According to various sources such as GoldMoney, US Mint coin sales and Canadian Mint sales, people are buying silver and gold in about equal amounts in dollar terms, so this equates to about 50 times more physical silver being bought (on a personal note this is quite similar to what we are seeing with sales via us too). So he believes if this continues so will the upwards trajectory of the price.
The Great Wealth Redistribution
Sprott argues that we are in the midst of a great wealth redistribution. With those holding precious metals and their related shares seeing their buying power going up, while just about everything else stagnates or goes down.
This is demonstrated by the HUI Gold Index returning 1389% since 2000 while the S&P 500 index returned just 1.99% and the Dow Jones 1.33%. The KBW bank index has fared much worse at -56.78%!
But interestingly even in the face of this dramatic out performance, bank stocks currently make up about 25% of the world’s financial assets versus gold only 1.5%.
So in the understatement of the decade he quipped “if you’re in gold and silver you’re doing okay”.
Sprott believes keeping you money in the bank at 0% interest is a huge financial risk. That said he obviously still sees there is money to be made in banking as he’s applying for a Canadian Banking licence! “Sprott Bank” will keep your money in gold and silver or just cash. Unlike virtually every other bank on the planet your money won’t be lent out.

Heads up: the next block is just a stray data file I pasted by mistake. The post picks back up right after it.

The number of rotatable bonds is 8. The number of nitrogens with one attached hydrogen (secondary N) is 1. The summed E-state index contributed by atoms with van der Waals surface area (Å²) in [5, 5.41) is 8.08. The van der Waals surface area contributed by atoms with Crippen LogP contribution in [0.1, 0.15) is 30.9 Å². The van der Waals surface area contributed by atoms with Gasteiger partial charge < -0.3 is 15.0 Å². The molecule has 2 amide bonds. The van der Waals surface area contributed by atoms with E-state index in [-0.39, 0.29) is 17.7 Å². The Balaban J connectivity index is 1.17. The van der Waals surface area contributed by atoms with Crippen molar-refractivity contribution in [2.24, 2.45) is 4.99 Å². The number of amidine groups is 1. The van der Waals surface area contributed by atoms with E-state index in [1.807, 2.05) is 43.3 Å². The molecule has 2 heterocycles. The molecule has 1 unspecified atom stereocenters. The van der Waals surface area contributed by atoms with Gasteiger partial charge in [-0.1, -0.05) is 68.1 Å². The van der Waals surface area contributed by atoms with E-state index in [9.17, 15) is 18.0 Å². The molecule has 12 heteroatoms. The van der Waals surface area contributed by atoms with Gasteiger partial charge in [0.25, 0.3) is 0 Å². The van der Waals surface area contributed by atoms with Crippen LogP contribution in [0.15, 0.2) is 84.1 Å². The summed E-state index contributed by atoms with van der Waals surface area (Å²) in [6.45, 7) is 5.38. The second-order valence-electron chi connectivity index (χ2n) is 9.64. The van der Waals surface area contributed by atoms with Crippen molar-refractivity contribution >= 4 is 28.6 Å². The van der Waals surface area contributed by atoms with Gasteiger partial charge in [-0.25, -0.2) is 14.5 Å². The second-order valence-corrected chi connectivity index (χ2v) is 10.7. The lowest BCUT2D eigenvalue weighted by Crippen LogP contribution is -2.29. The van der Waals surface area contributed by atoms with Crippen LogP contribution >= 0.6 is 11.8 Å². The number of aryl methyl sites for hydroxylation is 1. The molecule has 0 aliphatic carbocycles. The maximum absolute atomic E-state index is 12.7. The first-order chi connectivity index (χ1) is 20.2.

He sees gold as the ultimate currency or rather that’s what the markets have decided…
“I believe the market has already determined gold is the reserve currency. The markets decided that. Not the central banks. Not the Treasuries. The markets made up their mind that gold is the reserve currency. It’s up 600% versus almost every currency…”
Then the classic line…
“The stuff we have to listen to every day: the dollar versus the euro, the yen versus the dollar… they’re all crap. It’s like, who’s the prettiest horse in the glue factory!”
He believes gold will continue to rise and that James Sinclair’s prediction from the GATA conference 10 weeks ago will be proven correct.
What was that? That once $1764 was breached – which it was recently – that $12,000 would be the next target.
He felt that the 16:1 gold:silver ratio would be reached and likely overshoot to 10:1.
His parting comment was, ultimately gold will become the reserve currency but until then be very concerned about where you have your money.